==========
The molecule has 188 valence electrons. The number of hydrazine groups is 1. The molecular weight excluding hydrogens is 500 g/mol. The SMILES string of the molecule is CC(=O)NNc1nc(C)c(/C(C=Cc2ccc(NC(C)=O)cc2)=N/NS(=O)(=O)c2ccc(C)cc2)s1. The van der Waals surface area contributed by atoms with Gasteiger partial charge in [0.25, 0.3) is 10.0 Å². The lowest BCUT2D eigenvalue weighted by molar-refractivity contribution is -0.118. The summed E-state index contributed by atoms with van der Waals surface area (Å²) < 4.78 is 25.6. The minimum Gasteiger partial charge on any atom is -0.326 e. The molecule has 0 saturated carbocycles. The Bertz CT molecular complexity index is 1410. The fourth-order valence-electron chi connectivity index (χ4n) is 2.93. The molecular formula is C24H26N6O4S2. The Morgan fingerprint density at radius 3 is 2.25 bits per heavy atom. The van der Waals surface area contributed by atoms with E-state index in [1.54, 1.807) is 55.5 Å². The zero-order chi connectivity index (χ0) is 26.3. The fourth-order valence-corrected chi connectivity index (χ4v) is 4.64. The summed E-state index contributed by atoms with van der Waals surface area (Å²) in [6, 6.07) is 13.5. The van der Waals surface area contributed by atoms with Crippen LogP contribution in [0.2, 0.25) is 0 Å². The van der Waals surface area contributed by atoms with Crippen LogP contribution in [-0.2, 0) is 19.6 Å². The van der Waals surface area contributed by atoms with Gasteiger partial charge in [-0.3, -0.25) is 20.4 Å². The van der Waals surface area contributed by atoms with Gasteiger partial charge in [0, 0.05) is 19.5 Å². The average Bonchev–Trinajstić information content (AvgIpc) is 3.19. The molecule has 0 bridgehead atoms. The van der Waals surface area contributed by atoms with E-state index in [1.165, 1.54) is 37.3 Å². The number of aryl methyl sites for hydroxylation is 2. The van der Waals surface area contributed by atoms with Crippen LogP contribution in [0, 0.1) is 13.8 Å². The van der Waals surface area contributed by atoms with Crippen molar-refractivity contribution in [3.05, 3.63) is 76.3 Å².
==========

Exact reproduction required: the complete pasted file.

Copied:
The molecule has 188 valence electrons. The number of hydrazine groups is 1. The molecular weight excluding hydrogens is 500 g/mol. The SMILES string of the molecule is CC(=O)NNc1nc(C)c(/C(C=Cc2ccc(NC(C)=O)cc2)=N/NS(=O)(=O)c2ccc(C)cc2)s1. The van der Waals surface area contributed by atoms with Gasteiger partial charge in [0.25, 0.3) is 10.0 Å². The lowest BCUT2D eigenvalue weighted by molar-refractivity contribution is -0.118. The summed E-state index contributed by atoms with van der Waals surface area (Å²) < 4.78 is 25.6. The minimum Gasteiger partial charge on any atom is -0.326 e. The molecule has 0 saturated carbocycles. The Bertz CT molecular complexity index is 1410. The fourth-order valence-electron chi connectivity index (χ4n) is 2.93. The molecular formula is C24H26N6O4S2. The Morgan fingerprint density at radius 3 is 2.25 bits per heavy atom. The van der Waals surface area contributed by atoms with E-state index in [1.54, 1.807) is 55.5 Å². The zero-order chi connectivity index (χ0) is 26.3. The fourth-order valence-corrected chi connectivity index (χ4v) is 4.64. The summed E-state index contributed by atoms with van der Waals surface area (Å²) in [6, 6.07) is 13.5. The van der Waals surface area contributed by atoms with Crippen LogP contribution in [0.2, 0.25) is 0 Å². The van der Waals surface area contributed by atoms with Crippen LogP contribution in [-0.2, 0) is 19.6 Å². The van der Waals surface area contributed by atoms with Gasteiger partial charge in [-0.3, -0.25) is 20.4 Å². The van der Waals surface area contributed by atoms with Gasteiger partial charge in [0, 0.05) is 19.5 Å². The average Bonchev–Trinajstić information content (AvgIpc) is 3.19. The molecule has 0 bridgehead atoms. The van der Waals surface area contributed by atoms with E-state index in [1.165, 1.54) is 37.3 Å². The number of aryl methyl sites for hydroxylation is 2. The van der Waals surface area contributed by atoms with Crippen LogP contribution in [0, 0.1) is 13.8 Å². The van der Waals surface area contributed by atoms with Crippen molar-refractivity contribution in [3.05, 3.63) is 76.3 Å².